Authorities in southern Florida have charged a 19-year-old man with 17 counts of premeditated murder in connection with the latest mass shooting at a U.S. school.
Police arrested Nikolas Cruz after the attack Wednesday at Marjory Stoneman Douglas High School in Parkland, about 70 kilometers north of Miami.
They said he was a former student there who began firing outside of the school and continued to shoot inside the building before eventually blending in with a group of students as they fled.
In addition to the 17 deaths authorities reported as of late Wednesday, the shooting left others hospitalized.
Broward County Sheriff Scott Israel called the attack a "horrific, homicidal, detestable act."
Israel told reporters the shooter was armed with an AR-15 rifle and multiple ammunition magazines, and that the victims included both children and adults.
"I'm absolutely sick to my stomach to see children who go to school armed with backpacks and pencils lose their lives," Israel said. "This nation, we need to see something and say something. If we see different behavior, aberrant behavior, we need to report it to local authorities."
As an investigation into the violence continued Thursday new details emerged about the shooter from students and teachers who knew him.
'Disturbing' online activity
Investigators looking into Cruz's online activity, including his social media accounts, turned up what Israel described as "very disturbing" things. The county sheriff gave no details, but said Cruz had been expelled from the school for disciplinary reasons.
In a tweet Thursday morning, President Donald Trump said there were "so many signs that the Florida shooter was mentally disturbed, even expelled from school for bad and erratic behavior. Neighbors and classmates knew he was a big problem. Must always report such instances to authorities, again and again!"
The Associated Press cited a student who said Cruz was kicked out of the school after a fight with his ex-girlfriend's new boyfriend. He then enrolled at a different school.
The Miami Herald quoted a teacher at the school as saying Cruz threatened other students last year.
One student told reporters Cruz had a reputation in school of being "mentally unstable" and that he had threatened others.
"He was definitely not the kind of person who should have been allowed to have a gun," the student said.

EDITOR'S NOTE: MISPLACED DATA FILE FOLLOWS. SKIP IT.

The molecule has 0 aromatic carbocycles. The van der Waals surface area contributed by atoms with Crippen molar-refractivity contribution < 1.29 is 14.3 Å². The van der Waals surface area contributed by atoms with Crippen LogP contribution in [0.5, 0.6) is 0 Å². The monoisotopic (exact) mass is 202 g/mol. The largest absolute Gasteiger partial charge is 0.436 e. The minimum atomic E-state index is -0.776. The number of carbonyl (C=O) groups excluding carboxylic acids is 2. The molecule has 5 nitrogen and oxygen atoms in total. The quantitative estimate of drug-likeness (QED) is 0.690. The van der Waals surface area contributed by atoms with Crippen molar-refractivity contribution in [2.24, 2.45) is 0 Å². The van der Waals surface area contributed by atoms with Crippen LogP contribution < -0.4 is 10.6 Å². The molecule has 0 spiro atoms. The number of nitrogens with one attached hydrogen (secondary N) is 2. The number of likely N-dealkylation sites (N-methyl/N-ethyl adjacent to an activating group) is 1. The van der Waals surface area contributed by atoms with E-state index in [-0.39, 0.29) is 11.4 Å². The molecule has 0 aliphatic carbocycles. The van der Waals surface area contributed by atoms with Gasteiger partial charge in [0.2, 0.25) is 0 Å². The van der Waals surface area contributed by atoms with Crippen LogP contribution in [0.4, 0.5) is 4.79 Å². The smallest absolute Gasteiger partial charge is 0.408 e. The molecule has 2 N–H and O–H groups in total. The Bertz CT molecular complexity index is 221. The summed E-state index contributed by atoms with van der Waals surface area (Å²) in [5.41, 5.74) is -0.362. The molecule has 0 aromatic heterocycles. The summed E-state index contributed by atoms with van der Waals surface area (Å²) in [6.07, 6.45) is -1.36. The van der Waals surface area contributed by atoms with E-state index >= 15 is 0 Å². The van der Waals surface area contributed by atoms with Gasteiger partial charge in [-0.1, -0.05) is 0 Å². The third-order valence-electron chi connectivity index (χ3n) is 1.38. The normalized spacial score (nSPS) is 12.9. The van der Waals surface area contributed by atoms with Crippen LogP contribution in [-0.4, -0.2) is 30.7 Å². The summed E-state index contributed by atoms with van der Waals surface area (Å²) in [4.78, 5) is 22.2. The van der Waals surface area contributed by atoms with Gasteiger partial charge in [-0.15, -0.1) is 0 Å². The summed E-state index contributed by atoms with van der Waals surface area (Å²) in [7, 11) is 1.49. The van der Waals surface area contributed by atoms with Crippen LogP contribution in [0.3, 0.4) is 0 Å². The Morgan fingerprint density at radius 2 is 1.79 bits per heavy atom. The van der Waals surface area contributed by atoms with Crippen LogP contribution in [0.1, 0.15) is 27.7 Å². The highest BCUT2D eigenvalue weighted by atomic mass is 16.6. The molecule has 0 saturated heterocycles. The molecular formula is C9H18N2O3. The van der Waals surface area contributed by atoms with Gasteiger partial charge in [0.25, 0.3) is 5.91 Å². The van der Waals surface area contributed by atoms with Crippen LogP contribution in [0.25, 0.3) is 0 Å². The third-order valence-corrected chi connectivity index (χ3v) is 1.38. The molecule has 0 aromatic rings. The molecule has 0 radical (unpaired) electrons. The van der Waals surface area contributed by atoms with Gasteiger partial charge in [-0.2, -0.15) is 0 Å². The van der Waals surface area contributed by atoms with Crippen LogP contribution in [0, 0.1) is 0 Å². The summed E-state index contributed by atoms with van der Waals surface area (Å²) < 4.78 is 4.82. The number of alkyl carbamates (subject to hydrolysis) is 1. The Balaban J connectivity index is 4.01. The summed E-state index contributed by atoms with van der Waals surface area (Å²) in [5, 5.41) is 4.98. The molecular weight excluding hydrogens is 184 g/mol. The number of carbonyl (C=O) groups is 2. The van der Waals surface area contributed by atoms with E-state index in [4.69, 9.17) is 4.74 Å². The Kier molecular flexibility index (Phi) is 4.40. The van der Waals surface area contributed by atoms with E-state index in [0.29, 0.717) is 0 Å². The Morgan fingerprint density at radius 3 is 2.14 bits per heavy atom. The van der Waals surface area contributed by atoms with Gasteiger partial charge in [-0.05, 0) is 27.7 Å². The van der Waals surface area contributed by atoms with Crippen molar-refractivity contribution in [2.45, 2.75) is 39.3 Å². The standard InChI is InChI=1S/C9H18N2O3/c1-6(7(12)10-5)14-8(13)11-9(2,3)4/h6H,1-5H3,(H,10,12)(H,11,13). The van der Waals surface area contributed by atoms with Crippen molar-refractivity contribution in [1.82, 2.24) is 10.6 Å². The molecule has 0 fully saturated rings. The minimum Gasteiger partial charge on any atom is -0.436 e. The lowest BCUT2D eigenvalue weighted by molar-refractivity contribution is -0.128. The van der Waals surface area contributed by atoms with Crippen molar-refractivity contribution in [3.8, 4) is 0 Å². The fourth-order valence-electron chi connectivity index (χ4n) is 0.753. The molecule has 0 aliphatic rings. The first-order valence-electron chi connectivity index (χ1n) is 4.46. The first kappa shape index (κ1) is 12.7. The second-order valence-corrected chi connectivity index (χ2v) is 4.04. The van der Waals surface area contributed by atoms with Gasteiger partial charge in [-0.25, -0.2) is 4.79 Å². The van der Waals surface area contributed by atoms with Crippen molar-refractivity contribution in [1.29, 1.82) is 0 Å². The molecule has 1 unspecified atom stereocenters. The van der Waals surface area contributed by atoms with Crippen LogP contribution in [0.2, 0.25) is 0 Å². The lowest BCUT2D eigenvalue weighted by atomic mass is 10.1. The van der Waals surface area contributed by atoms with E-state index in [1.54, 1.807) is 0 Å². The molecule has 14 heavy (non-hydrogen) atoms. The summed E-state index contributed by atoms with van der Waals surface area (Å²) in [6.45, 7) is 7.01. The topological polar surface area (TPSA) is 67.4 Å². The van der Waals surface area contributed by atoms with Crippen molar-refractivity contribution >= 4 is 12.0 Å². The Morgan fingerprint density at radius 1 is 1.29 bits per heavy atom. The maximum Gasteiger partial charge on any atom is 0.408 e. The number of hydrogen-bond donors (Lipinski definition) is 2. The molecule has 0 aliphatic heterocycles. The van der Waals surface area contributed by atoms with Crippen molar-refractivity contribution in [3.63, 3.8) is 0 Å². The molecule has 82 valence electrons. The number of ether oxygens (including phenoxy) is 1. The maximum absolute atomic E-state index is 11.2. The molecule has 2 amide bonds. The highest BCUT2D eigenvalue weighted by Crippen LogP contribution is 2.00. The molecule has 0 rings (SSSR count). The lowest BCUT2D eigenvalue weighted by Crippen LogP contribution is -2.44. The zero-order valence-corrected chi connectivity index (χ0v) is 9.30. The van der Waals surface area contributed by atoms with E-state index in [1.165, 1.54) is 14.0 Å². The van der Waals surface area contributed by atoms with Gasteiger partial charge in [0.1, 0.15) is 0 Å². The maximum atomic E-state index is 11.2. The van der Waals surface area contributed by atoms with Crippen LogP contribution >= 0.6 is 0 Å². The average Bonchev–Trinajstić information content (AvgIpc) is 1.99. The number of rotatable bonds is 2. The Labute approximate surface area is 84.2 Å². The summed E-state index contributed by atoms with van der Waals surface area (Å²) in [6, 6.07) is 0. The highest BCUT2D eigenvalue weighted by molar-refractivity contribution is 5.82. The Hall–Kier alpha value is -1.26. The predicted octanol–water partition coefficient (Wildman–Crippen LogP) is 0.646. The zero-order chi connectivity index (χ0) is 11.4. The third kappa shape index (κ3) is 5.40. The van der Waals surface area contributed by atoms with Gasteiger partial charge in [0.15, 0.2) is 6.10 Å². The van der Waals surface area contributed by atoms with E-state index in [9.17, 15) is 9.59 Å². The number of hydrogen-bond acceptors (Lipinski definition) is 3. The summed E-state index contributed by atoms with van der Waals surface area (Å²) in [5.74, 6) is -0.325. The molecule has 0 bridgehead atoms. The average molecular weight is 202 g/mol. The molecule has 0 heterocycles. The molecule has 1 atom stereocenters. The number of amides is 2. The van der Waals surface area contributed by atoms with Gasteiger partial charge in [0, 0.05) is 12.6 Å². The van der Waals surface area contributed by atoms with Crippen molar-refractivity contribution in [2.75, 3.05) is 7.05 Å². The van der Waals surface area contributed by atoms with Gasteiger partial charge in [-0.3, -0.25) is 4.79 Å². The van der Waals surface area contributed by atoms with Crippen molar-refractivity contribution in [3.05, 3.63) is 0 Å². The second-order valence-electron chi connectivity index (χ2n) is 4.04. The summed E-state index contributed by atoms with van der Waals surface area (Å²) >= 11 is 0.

The Orlando Sun Sentinel also reported that Cruz's mother died in November, leaving him in the care of a family friend where he was unhappy and subsequently went to live with another family that is cooperating with investigators.
Before going to a hospital to meet with victims and their families, Florida Governor Rick Scott gave his reaction to the attack, saying it was "absolutely pure evil."
"The first you think about is, you know, God I hope this never happens to my family. Then, you think about, you're furious," Scott said. "How could this ever happen in this country? How could this happen in this state? This is a state that is focused on keeping all of our children safe."
State will pay for funerals
The state's Attorney General Pam Bondi said Florida will pay for the funerals and counseling for the families. The local school system is also making grief counselors available for students.
Students told television networks Wednesday unfolded like a normal day of school until a fire alarm sounded. They said they then heard gunshots, sending the students either running from the building or trying to hide.
Video taken inside a classroom showed students crouched under desks, screaming in shock and terror while gunshots sounded. Other students hid in closets, using their cellphones to text emergency messages to their parents.
President Trump offered Florida authorities all the federal help they need and tweeted his "prayers and condolences" to the victims and their families. "No child, teacher or anyone else should ever feel unsafe in an American school," he said.
Prior mass shootings have brought calls for tighter gun controls in the United States. Trump said after a November attack at a Texas church that stricter laws would not have stopped that gunman.
Senator urges concrete action
Democratic Senator Chris Murphy of Connecticut was among those Wednesday who urged more concrete action, blaming Congress for what he called a "scourge" of school shootings.
"It only happens here, not because of coincidence, not because of bad luck, but as a consequence of our inaction. We are responsible for a level of mass-atrocity that happens in this country with zero parallel anywhere else," Murphy said.
He added on Twitter, "If you're a political leader doing nothing about this slaughter, you're an accomplice."
Don't tell me tomorrow isn't the appropriate time to debate gun violence. If you're a political leader doing nothing about this slaughter, you're an accomplice.— Chris Murphy (@ChrisMurphyCT) February 15, 2018
Connecticut is home to Sandy Hook Elementary School in Newtown, where 20 elementary school children and six adults were massacred in a 2012 shooting.
Mike Bowman contributed to this report